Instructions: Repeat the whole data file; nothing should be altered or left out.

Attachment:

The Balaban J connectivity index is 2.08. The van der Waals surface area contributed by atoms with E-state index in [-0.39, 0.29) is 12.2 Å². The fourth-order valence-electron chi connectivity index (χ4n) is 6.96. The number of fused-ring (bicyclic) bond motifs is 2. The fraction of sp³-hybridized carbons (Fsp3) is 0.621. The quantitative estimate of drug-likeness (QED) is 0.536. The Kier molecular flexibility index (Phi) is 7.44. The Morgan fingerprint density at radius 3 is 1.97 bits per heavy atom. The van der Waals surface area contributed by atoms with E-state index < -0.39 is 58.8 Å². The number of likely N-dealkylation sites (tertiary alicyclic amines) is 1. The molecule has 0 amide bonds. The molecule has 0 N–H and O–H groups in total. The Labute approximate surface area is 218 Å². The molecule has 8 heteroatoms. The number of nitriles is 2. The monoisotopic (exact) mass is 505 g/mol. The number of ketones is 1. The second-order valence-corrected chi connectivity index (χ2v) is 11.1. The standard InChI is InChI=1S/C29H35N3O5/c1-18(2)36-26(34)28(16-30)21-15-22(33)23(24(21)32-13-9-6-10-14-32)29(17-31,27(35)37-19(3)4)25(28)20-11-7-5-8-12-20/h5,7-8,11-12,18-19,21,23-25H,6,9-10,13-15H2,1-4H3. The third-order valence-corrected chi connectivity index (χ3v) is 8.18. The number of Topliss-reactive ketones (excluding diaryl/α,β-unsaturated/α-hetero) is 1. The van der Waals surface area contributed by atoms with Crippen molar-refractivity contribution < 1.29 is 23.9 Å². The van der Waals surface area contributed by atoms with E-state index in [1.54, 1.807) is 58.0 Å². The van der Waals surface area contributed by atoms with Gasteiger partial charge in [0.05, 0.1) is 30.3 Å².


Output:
The Balaban J connectivity index is 2.08. The van der Waals surface area contributed by atoms with E-state index in [-0.39, 0.29) is 12.2 Å². The fourth-order valence-electron chi connectivity index (χ4n) is 6.96. The number of fused-ring (bicyclic) bond motifs is 2. The fraction of sp³-hybridized carbons (Fsp3) is 0.621. The quantitative estimate of drug-likeness (QED) is 0.536. The Kier molecular flexibility index (Phi) is 7.44. The Morgan fingerprint density at radius 3 is 1.97 bits per heavy atom. The van der Waals surface area contributed by atoms with E-state index < -0.39 is 58.8 Å². The number of likely N-dealkylation sites (tertiary alicyclic amines) is 1. The molecule has 0 amide bonds. The molecule has 0 N–H and O–H groups in total. The Labute approximate surface area is 218 Å². The molecule has 8 heteroatoms. The number of nitriles is 2. The monoisotopic (exact) mass is 505 g/mol. The number of ketones is 1. The second-order valence-corrected chi connectivity index (χ2v) is 11.1. The standard InChI is InChI=1S/C29H35N3O5/c1-18(2)36-26(34)28(16-30)21-15-22(33)23(24(21)32-13-9-6-10-14-32)29(17-31,27(35)37-19(3)4)25(28)20-11-7-5-8-12-20/h5,7-8,11-12,18-19,21,23-25H,6,9-10,13-15H2,1-4H3. The third-order valence-corrected chi connectivity index (χ3v) is 8.18. The number of Topliss-reactive ketones (excluding diaryl/α,β-unsaturated/α-hetero) is 1. The van der Waals surface area contributed by atoms with Crippen molar-refractivity contribution < 1.29 is 23.9 Å². The van der Waals surface area contributed by atoms with E-state index in [1.54, 1.807) is 58.0 Å². The van der Waals surface area contributed by atoms with Gasteiger partial charge in [0.05, 0.1) is 30.3 Å².